As mask guidelines in North Carolina and Orange County are eased, concert venues across the state are grappling with their policies as well.
Starting March 7, masks became optional in public indoor spaces in Orange County, following an announcement at the Board of County Commissioners meeting on March 1. Businesses and other private organizations still have the discretion to require masks indoors.
Some venues, such as Cat's Cradle in Carrboro, are still requiring masks indoors. In addition, Cat's Cradle requires concert attendees to present their COVID-19 vaccination cards or proof of a negative test within the prior 72 hours, in addition to their ID.
Frank Heath, owner of Cat's Cradle, said in an email that one of the main reasons the venue has these requirements is because a full-standing music venue is a high-risk environment for COVID-19 spread.
"Sort of like with public transit, there is not a real easy way to stay six feet from everyone if you're going to enjoy a typical concert environment at Cat's Cradle," he said.
At Local 506, a music club in downtown Chapel Hill, masks are optional within the venue, but proof of vaccination or a negative PCR test within 72 hours of the event are required to attend events.
“We can’t take the risk of having a room full of unvaccinated people,” Robert Walsh, co-owner of Local 506, said. “It’s just better to be safe than sorry.”
At Nightlight Club in Chapel Hill, patrons are required to show proof of vaccination and wear a mask indoors. The venue's bar is open, but customers are required to drink outside or take their masks off only while actively drinking indoors.
Charlie Hearon, the general manager and part-owner of Nightlight, said in an email that the venue will be looking at COVID-19 indicators in the area to determine when to drop its mask requirement.
"Our goal is to do all we can to protect our staff, customers, and performers," Hearon said.
The COVID-19 community levels in both Orange and Durham counties are low, according to Centers for Disease Control and Prevention data as of March 17, when it was last updated. Community levels are based on multiple factors, including hospital beds being used and total new COVID-19 cases.
The CDC recommends that people in communities with low COVID-19 levels stay up to date with vaccinations and get tested if they develop symptoms.
Some large-scale venues, such as the Durham Performing Arts Center, allow performers to decide whether event attendees will be required to wear masks. According to DPAC's website, guests will be advised about the mask policies before the event.
The Carolina Theatre, a venue in Greensboro, also has COVID-19 safety requirements that can vary by event. The venue asks that patrons verify individual show requirements prior to attending.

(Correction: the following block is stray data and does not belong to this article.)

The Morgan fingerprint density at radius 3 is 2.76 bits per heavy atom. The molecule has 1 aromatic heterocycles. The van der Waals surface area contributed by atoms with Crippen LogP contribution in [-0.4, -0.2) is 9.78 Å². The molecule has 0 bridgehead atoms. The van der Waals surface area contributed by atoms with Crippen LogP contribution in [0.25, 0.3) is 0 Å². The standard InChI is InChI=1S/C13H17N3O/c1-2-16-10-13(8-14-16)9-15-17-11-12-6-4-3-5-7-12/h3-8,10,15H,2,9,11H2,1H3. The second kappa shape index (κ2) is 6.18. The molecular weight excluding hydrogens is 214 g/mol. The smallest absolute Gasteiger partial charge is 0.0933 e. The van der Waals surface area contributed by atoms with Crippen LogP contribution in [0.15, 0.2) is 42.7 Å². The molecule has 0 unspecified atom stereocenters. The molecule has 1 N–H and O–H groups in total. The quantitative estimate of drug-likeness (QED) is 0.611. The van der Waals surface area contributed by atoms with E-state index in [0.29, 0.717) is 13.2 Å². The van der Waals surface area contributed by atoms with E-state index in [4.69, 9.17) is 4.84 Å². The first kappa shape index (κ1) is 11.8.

The venue no longer requires proof of vaccination or a negative COVID-19 test for any event.
Brian Gray, executive director of the Carolina Theatre, said he believes the shift toward unmasked events is a good one.
“My perception of the general public is that a lot of them are pretty much over this,” he said. “... So it’s just a general comfort level for the community getting back now.”
Chessa Rich, a musician based in Durham, said that performers are more likely to request that patrons wear masks to their shows, especially in more compact local venues. This is due to the impact that getting COVID-19 would have on their tour schedules and income.
"If you're going on a tour, and three of your shows get canceled?" Rich said. "You basically are losing money on the tour, like you lost crucial income."
Heath echoed this sentiment. He said in an email that many of the bands who play at Cat's Cradle require masking or vaccination for staff and audiences.
“This is mainly because if anyone on a tour does get sick, they have to end their tours and/or cancel shows,” he said.
Victoria Jackson, a UNC student, attended her first concert last week at the Bojangles Coliseum. She and her brother both wore masks, though they were not required for patrons.
The majority of other concertgoers though, Jackson said, weren’t masked.
"Almost everyone around us wasn't wearing one, which did make me feel kind of like it was pointless to wear mine," she said.
As COVID-19 remains a concern for patrons, artists and business owners, the return to normalcy at concerts is punctuated by an underlying thread of concern for safety.
The return to concerts is more than a return to normal for Rich — it’s a necessity.
“Those are moments that we need as society, to be present with each other and experience art being made in the moment,” Rich said. “That’s a really big deal.”
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